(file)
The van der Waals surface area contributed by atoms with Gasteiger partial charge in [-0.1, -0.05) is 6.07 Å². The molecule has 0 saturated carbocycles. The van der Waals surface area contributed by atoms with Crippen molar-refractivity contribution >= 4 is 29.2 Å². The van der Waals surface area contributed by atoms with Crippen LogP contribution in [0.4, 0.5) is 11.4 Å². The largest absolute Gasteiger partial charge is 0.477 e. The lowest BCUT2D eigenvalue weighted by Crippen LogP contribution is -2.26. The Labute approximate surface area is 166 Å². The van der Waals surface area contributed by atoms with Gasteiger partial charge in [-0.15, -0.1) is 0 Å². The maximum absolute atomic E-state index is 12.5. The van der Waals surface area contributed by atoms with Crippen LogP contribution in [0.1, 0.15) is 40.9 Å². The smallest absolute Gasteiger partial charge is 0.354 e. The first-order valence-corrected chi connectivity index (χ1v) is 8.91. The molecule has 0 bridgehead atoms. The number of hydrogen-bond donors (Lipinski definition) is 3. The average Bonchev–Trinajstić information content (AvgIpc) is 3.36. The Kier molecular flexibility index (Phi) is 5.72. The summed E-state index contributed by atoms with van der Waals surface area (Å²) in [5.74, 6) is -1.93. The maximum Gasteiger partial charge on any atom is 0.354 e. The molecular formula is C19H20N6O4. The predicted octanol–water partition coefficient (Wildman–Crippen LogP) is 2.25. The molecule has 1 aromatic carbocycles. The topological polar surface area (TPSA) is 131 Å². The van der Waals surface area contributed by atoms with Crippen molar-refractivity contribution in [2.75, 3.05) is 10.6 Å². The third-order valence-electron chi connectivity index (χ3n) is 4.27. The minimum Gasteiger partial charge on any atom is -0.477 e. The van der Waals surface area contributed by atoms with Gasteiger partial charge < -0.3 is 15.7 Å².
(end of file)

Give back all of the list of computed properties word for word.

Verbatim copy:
The van der Waals surface area contributed by atoms with Gasteiger partial charge in [-0.1, -0.05) is 6.07 Å². The molecule has 0 saturated carbocycles. The van der Waals surface area contributed by atoms with Crippen molar-refractivity contribution >= 4 is 29.2 Å². The van der Waals surface area contributed by atoms with Crippen LogP contribution in [0.4, 0.5) is 11.4 Å². The largest absolute Gasteiger partial charge is 0.477 e. The lowest BCUT2D eigenvalue weighted by Crippen LogP contribution is -2.26. The Labute approximate surface area is 166 Å². The van der Waals surface area contributed by atoms with Gasteiger partial charge in [-0.15, -0.1) is 0 Å². The maximum absolute atomic E-state index is 12.5. The van der Waals surface area contributed by atoms with Crippen LogP contribution in [0.1, 0.15) is 40.9 Å². The smallest absolute Gasteiger partial charge is 0.354 e. The first-order valence-corrected chi connectivity index (χ1v) is 8.91. The molecule has 0 bridgehead atoms. The number of hydrogen-bond donors (Lipinski definition) is 3. The average Bonchev–Trinajstić information content (AvgIpc) is 3.36. The Kier molecular flexibility index (Phi) is 5.72. The summed E-state index contributed by atoms with van der Waals surface area (Å²) in [5.74, 6) is -1.93. The maximum Gasteiger partial charge on any atom is 0.354 e. The molecular formula is C19H20N6O4. The predicted octanol–water partition coefficient (Wildman–Crippen LogP) is 2.25. The molecule has 1 aromatic carbocycles. The topological polar surface area (TPSA) is 131 Å². The van der Waals surface area contributed by atoms with Crippen molar-refractivity contribution in [2.75, 3.05) is 10.6 Å². The third-order valence-electron chi connectivity index (χ3n) is 4.27. The minimum Gasteiger partial charge on any atom is -0.477 e. The van der Waals surface area contributed by atoms with Gasteiger partial charge < -0.3 is 15.7 Å².